It’s hard to hire good developers. We face the same struggles everyone does in sorting the good from the bad. One of my favorite tropes is the resume as failed inductive proof. The EBay recruiter sees a stint at Microsoft, the Microsoft recruiter saw a stint at Yahoo, and the Yahoo recruiter saw an internship at Google. Each one assumed the previous marquee name gave the candidate the gravitas they wanted. But an inductive proof only works when the base case can be proven. The Google internship was a bust, but who calls back that far? He’s looking for a new job now because EBay didn’t like him either.

An important part of our hiring process is a programming test. Not an online multiple-choice quiz testing whether you know exactly which order the ASP.NET WebForms events fire in. You can look that up. But a StackOverflow search won’t tell you the real answer: don’t use WebForms anymore. (It’s for this reason Microsoft certifications on a resume can be a negative sign, but I digress.)

Instead it’s a programming quiz candidates do over the course of a few hours to implement a new algorithm. We’ve changed it a few times as solutions to old puzzles kept showing up on the Internet. In our most recent incarnation, we decided to make our lives a little easier by writing not just a general problem description, but providing some code for our candidates to complete. We give them an interface and some unit tests on that interface, and ask them write an implementation for us.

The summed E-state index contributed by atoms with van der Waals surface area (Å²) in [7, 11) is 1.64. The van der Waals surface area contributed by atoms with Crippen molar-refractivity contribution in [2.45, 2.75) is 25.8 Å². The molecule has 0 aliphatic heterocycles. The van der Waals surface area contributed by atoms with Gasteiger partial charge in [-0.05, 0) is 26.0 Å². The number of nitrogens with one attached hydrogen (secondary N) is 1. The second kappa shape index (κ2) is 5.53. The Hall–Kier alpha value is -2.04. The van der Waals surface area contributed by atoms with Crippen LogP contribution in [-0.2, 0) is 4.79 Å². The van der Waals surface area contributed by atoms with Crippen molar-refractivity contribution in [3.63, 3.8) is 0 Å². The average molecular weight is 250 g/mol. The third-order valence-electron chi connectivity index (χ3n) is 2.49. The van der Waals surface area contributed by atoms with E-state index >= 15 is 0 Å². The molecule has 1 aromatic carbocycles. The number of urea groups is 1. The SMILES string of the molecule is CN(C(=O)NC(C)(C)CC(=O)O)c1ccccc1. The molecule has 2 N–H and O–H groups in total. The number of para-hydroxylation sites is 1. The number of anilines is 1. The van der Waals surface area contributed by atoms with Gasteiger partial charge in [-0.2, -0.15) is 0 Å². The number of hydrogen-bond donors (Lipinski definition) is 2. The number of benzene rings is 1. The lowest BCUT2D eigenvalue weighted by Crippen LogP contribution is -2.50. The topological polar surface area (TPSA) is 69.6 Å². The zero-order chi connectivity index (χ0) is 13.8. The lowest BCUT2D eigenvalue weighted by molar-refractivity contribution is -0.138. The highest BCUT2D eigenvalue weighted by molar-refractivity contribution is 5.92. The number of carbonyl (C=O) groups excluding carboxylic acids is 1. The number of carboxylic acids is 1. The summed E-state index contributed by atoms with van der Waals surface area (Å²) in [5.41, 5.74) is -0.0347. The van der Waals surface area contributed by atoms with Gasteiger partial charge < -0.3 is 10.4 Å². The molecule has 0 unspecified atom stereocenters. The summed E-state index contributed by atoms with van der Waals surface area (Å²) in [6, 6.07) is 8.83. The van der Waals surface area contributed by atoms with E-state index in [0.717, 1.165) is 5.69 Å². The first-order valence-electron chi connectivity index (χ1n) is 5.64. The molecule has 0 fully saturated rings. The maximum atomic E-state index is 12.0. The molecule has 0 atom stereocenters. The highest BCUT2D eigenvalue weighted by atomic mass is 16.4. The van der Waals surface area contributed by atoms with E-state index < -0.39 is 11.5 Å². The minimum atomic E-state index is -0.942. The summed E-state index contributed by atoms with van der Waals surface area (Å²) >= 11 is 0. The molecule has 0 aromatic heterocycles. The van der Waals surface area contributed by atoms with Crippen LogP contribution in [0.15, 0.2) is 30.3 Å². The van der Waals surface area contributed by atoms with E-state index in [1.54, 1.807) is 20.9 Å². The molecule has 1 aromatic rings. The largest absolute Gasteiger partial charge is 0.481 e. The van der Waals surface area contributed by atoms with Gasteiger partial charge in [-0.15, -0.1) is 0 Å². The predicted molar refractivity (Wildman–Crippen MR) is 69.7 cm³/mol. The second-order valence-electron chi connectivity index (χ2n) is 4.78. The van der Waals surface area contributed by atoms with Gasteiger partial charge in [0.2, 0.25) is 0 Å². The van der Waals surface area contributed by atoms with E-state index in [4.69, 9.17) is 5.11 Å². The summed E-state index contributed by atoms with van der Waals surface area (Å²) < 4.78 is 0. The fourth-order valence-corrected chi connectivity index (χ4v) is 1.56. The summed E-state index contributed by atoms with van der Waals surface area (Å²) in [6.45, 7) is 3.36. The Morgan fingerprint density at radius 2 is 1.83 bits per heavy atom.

We’ve noticed a curious phenomenon of late: submissions which pass our tests but aren’t really right. They have fundamental flaws. We don’t expect perfection given that we don’t expect people to spend extravagant time on our tests. But nonetheless the phenomenon exposes the fundamental problem with test-driven development


Is your code really finished when all your tests pass? No, in fact, the tests we provided turned out to be somewhat incomplete. The same thing can happen to any programmer. How do you know the tests themselves are complete? Blindly following tests, whether you or anyone else wrote them, leads to convoluted and fragile code. Tests that grow blindly (“oh, I forgot that case”) are just as convoluted and fragile.

There are different approaches to this conundrum. One is careful thought and discipline. Never hurts. Another interesting one is available on ever more platforms:QuickCheck. Instead of writing a variety of cases to check something important (“an acquire followed by a release followed by another release should throw an exception”), you instead write a statement of the rule “the number of observers should never be below zero” and let QuickCheck try lots of possibilities. It forces you to think about your invariants deeply.

This isn’t an article about QuickCheck — though we should probably write one of those — but really an admonition to not just blindly follow your tests.

If it’s worth being clever with your code, try being clever with your tests.

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